Outdoor Hydroponic and Aeroponic Systems

by Anshuman
(New Delhi, Delhi, India)

I don't know much about aeroponics, but I do understand how the systems work. I wanted to know how effective aeroponic systems would be outdoors. I have seen a lot of these systems being used indoors with the lights and all, but for a commercial scale application would it be possible to effectively apply aeroponic systems outdoors if the root system can be adequately covered? (one hectare of land). We are planning to have a facility (outdoors) in India where the climate is quite hot. Regards, Anshuman.

Answer: Anshuman- One of the biggest challenges to doing this successfully in India will be keeping the temperature in the root zone from getting too hot. In Brazil, where many families have begun hydroponic gardens on their rooftops, they wrap the tubes in aluminum foil to reflect the sun and heat. A better approach might be to have flat sheets of foil positioned so your plants can grow above, and the tubes can be placed beneath. This increases the shade benefit, and also allows for the possibility of air cooling whenever you get a breeze (assuming the pipes are off the ground a short distance).

What does every hydroponic system in the photos above and below have in common? They are all being used outdoors....some of them in climates that regularly get above 90 degrees F during the growing season. Each system has one or more ways in which to keep the root zone from overheating. Although it is hard to see, in at least two photos the nutrient reservoir has been wrapped in a solar blanket. This keeps the nutrient reservoir from warming in the sun, much the same way aluminum foil would (but a little bit better).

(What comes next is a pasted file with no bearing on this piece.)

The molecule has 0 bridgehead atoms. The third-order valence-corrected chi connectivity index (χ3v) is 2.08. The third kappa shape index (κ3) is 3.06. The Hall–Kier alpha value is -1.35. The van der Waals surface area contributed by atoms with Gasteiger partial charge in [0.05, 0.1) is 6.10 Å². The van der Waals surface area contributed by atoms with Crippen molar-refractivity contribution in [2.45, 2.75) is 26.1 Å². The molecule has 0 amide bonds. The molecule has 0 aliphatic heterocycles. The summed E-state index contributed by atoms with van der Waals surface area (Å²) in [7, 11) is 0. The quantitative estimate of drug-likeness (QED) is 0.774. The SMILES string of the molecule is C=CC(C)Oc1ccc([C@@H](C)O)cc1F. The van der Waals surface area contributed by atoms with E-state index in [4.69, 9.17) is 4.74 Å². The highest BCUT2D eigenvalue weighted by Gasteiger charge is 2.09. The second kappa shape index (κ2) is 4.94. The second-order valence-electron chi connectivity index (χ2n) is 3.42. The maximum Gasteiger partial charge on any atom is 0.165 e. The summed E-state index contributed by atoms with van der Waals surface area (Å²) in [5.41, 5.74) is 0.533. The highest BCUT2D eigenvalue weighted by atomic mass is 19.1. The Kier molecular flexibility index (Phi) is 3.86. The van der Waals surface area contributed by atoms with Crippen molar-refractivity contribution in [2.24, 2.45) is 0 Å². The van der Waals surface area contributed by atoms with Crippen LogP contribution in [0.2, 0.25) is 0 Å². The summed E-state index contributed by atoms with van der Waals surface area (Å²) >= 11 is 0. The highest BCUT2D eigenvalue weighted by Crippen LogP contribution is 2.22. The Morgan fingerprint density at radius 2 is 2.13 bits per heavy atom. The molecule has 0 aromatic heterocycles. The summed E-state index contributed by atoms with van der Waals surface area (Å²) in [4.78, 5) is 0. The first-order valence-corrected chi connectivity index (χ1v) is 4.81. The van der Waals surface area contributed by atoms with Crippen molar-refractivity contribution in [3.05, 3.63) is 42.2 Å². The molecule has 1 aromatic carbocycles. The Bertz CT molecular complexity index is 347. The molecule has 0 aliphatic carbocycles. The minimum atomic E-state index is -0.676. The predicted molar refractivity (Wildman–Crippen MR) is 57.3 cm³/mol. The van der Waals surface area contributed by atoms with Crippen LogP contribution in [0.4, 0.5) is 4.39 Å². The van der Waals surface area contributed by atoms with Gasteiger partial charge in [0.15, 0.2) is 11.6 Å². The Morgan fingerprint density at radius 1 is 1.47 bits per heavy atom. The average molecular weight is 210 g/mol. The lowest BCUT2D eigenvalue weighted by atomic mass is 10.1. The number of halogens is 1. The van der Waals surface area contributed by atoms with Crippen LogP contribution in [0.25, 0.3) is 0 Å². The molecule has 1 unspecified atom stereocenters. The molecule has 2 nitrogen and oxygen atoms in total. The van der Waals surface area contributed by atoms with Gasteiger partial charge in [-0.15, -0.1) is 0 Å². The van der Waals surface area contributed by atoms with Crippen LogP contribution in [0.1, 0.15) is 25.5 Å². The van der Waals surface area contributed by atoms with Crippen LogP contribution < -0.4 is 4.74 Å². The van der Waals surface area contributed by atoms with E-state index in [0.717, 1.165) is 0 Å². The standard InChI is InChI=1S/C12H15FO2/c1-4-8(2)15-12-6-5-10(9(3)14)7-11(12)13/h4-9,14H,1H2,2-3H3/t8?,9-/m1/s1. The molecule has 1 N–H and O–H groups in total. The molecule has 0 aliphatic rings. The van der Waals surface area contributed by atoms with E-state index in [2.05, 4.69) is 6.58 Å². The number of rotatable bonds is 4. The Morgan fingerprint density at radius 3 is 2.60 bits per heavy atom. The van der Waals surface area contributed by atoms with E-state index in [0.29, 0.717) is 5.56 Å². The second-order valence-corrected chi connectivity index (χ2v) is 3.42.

In two photos, a canopy or shade cloth has been used to prevent sunburn on more delicate crops. This also helps to keep the root zone from overheating. Several systems use a grow media, such as expanded clay pellets or vermiculite. In these systems, evaporation helps to keep the grow media cooler....but this can also be trouble. If evaporation rates are too high, the nutrient salts from your fertilizer might build up in the grow media. At some point this becomes critical and will prevent your plants from growing unless you flush the medium periodically to prevent this buildup.

While aluminum foil and shade cloths can help prevent the sun from warming your root zone, and while other hydroponic systems can benefit from the cooling effects of evaporation, the main thing you must do for an aeroponic system is control the water temperature. One strategy is to dig a cistern several feet underground in which to keep your nutrient solution. In this way, you will be using the geothermal cooling effect of the earth to maintain cool nutrient solution temperatures without any additional expense (such as an electric water cooler).